Letters

Letters 08-03-2015

Real Brownfields Deserve Dollars I read with interest the story on Brownfield development dollars in the July 20 issue. I applaud Dan Lathrop and other county commissioners who voted “No” on the Randolph Street project...

Hopping Mad Carlin Smith is hopping mad (“Will You Get Mad With Me?” 7-20-15). Somebody filed a fraudulent return using his identity, and he’s not alone. The AP estimates the government “pays more than $5 billion annually in fraudulent tax refunds.” Well, many of us have been hopping mad for years. This is because the number one tool Congress has used to fix this problem has been to cut the IRS budget –by $1.2 billion in the last 5 years...

Just Grumbling, No Solutions Mark Pontoni’s grumblings [recent Northern Express column] tell us much about him and virtually nothing about those he chooses to denigrate. We do learn that Pontoni may be the perfect political candidate. He’s arrogant, opinionated and obviously dimwitted...

A Racist Symbol I have to respond to Gordon Lee Dean’s letter claiming that the confederate battle flag is just a symbol of southern heritage and should not be banned from state displays. The heritage it represents was the treasonous effort to continue slavery by seceding from a democratic nation unwilling to maintain such a consummate evil...

Not So Thanks I would like to thank the individual who ran into and knocked over my Triumph motorcycle while it was parked at Lowe’s in TC on Friday the 24th. The $3,000 worth of damage was greatly appreciated. The big dent in the gas tank under the completely destroyed chrome badge was an especially nice touch...

Home · Articles · News · News · Party for the Afterlife
. . . .

Party for the Afterlife

None - August 19th, 2011  

LEAD STORY

For years, many traditional funerals in Taiwan - - especially in rural areas or among working classes -- have included pop singers and bikinied dancers, supposedly to entertain the ghosts that will protect the deceased in the afterlife. According to a recent documentary by anthropologist Marc Moskowitz, some of the dancers until 20 years ago were strippers who did lap dances with funeral guests, until the government made such behavior illegal. Contemporary song-and-dance shows, like the traveling Electric Flower Car, supposedly appeal to “lower” gods who help cleanse the deceased of the more mundane vices such as gambling and prostitution (compared to the “higher” gods who focus on morality and righteousness).

Can’t Possibly Be True

-- California’s state and local governments are rarely discussed these days without the pall of budget cuts looming, but apparently the Los Angeles County Museum of Art is safe because it is spending a reported $1.5 million to move a big rock in from Riverside, about 60 miles away. It’s a 340-ton boulder that the museum intends to display above a sidewalk (“Levitated Mass”). The move will require a 200-foot-long trailer with 200 tires, with one semi-tractor pulling and one pushing, at night, maximum speed 8 mph.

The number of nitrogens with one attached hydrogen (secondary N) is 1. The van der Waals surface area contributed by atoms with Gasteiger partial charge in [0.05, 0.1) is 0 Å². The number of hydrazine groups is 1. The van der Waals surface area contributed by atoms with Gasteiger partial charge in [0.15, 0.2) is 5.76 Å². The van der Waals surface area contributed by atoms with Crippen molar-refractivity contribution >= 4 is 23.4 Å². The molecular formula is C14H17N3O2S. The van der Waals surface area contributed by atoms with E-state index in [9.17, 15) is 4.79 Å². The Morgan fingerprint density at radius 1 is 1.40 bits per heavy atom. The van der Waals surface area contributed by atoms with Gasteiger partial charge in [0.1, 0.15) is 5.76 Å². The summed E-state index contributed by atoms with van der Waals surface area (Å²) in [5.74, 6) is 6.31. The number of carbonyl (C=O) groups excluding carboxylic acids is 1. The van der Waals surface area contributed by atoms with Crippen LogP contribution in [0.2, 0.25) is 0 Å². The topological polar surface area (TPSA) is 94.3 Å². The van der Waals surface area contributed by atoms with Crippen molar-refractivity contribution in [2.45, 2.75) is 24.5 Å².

-- Tennessee State Rep. Julia Hurley apologized in July and said she would pay for the refinishing of her desk in the legislative chamber after it was revealed that she had carved her initials in it during a January session. “It was like one in the morning on the last day of the session,” she told WSMV-TV. “I wasn’t thinking straight.” Rep. Hurley, 29, who has a daughter, 14, unseated a nine-term incumbent legislator in 2010 with a campaign that touted her time as a Hooters waitress. “If I could make it at Hooters,” she wrote in the restaurant’s magazine, “I could make it anywhere.”

-- In June, the California Court of Appeals threw out the three counts of possession of child pornography for which Joseph Gerber had been convicted, even though what Gerber had done was paste face shots of his own 13-year-old daughter onto ordinary pornographic photos. The U.S. Supreme Court decided in 2002 that a conviction for making “child pornography” requires actual sexual abuse. (Gerber had also been convicted of supplying the daughter with drugs and the court ordered Gerber re-sentenced.)

Unclear on the Concept

-- Georges Marciano, co-founder of the clothing company Guess? Inc. and ostensibly in no trouble with IRS, nonetheless demanded in 2009 that the agency audit him over the previous several years. IRS turned him down, and he sued the agency in federal court in Washington, D.C., but in July, a judge rejected the case, declaring that federal law and the U.S. Constitution do not give anyone a “right” to demand that IRS collect more taxes from them. (Marciano perhaps hoped for IRS to uncover cheating by his former employees and accountants, whom he thought were stealing from him. Paying higher taxes might have been worth it if the agency had made it easier for him to sue any cheaters.)